The weather here in the UK is freezing cold at the moment, so I’m letting myself think about things further afield and taking a trip with the Ladybird Travel Adventure series to India. I originally came across series 587 when I found Book Three which takes the reader to the USA, and since then I’ve also managed to add Flight Two: Canada to my collection. Flight Four: India jumped out at me from a charity shop shelf recently and I was delighted to pick it up and add to my Ladybird travel collection.
Originally published in 1960, Flight Four sees Alison and John again accompany their father on a business trip, but this time to India. Their father has business in Bombay to start with, so that is where they head on a luxurious Air India flight, stopping in Rome on their way. Once again there is no mention in the book of Alison and John’s mother, or any other family members that they might be leaving back home.
Not only do Alison and John start to experience Indian hospitality on the Air India flight over, but they are also charmed to be welcomed at the airport by the Chand family (Mr Rand Chand being a business contact of their father’s) who greet them with traditional garlands of flowers which their father placed around their necks.
They spend a week in Bombay where they stay with the Chand family and in this time were shown around the city as well as the surrounding countryside. They also became familiar with the size of India and the feel of the country. Once their week in Bombay was up they bid farewell to the Chand family and boarded a second flight to the smaller city of Aurangabad where their father has some time sightseeing with them. They then take the train to their father’s next place of business – Agra. However, it is obvious that the children and their father are travelling in luxury on this business trip as it’s not a traditional hot and dusty Indian train, but instead a sleek new one with air conditioned carriages and a separate dining car.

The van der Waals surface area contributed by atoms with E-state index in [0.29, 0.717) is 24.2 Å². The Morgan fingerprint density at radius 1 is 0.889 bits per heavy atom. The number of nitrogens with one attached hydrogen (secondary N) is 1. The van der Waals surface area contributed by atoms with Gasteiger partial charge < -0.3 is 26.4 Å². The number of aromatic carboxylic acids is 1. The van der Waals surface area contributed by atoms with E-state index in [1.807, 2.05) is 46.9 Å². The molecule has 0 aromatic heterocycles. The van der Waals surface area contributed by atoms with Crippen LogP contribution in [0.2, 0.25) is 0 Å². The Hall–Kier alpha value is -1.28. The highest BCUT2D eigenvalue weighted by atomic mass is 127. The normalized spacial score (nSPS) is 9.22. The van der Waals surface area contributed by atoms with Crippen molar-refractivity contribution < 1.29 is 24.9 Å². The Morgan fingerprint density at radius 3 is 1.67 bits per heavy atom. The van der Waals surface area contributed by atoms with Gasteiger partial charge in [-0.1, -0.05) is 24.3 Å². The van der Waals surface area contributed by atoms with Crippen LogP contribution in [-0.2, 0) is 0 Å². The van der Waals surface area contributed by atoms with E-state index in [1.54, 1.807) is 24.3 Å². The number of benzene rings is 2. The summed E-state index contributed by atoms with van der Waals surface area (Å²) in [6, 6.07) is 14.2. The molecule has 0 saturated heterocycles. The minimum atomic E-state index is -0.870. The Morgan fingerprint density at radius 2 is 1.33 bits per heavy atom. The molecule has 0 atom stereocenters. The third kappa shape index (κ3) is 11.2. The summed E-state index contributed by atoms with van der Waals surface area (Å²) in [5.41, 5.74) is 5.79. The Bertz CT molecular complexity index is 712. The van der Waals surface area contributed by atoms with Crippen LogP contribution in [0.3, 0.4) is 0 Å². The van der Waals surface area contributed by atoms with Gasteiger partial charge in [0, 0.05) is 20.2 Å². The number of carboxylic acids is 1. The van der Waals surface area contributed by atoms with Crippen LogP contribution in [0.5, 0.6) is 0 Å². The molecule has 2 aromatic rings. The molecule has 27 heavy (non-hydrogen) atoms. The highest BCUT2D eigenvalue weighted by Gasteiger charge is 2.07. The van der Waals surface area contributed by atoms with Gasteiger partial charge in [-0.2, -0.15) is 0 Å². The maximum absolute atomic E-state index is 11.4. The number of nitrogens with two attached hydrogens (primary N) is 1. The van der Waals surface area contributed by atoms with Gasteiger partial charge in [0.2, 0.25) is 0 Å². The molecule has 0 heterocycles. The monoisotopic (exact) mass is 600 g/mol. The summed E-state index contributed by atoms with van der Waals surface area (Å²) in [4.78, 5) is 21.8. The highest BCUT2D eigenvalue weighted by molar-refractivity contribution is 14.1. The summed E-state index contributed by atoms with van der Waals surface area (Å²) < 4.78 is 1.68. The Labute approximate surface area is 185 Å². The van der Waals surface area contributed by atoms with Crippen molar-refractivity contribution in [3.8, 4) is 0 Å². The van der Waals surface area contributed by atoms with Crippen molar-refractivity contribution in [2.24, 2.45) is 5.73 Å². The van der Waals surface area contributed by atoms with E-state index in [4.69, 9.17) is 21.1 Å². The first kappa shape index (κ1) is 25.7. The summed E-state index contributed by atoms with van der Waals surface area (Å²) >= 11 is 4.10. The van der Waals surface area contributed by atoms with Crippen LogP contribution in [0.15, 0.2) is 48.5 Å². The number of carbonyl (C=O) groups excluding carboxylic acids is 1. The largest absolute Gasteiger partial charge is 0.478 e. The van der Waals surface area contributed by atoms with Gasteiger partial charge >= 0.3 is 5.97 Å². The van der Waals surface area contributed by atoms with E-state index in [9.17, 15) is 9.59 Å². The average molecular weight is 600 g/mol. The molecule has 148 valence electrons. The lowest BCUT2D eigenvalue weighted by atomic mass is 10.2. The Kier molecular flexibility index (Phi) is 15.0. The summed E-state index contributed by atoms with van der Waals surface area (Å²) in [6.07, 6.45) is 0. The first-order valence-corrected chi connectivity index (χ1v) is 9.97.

As well as Agra’s old fort Alison and John were also taken to see the Taj Mahal, before heading on to the Indian capital Dehli, where they father had to spend another week on business. This isn’t the end of their trip though as Dehli is followed by Jaipur, Chandigarh, Kashmir and the Himalayas, Benares, Darjeeling, the Ganges, Jorhat, Calcutta, Madras and Trivandrum. At one point the children ask their father to draw a map of India showing all the places that they have been to, and when he does so you realise just how much of the country they have covered. They were exposed to a huge amount of Indian culture and as well as visiting historic sights also got to see everything from tigers and elephants through to tea plantations.
Like in Book Three, the journey felt a little bit contrived. Whilst I fully appreciate how much Alison and John must have learnt whilst on their travels with their father, I am also left wondering just how realistic a trip like this would have been. Would a father have taken his two children on such a long business trip with him back in 1960? Was this because their mother was no longer on the scene for some reason, or was she left at home with other children? Maybe I need to go away and do some more reading up on Alison and John and just why they travelled so much with their father.
If you want to read about other books in my Ladybird collection then please make yourself a cuppa and head over here.
This post originally appeared on Ladybird Tuesday on Being Mrs C.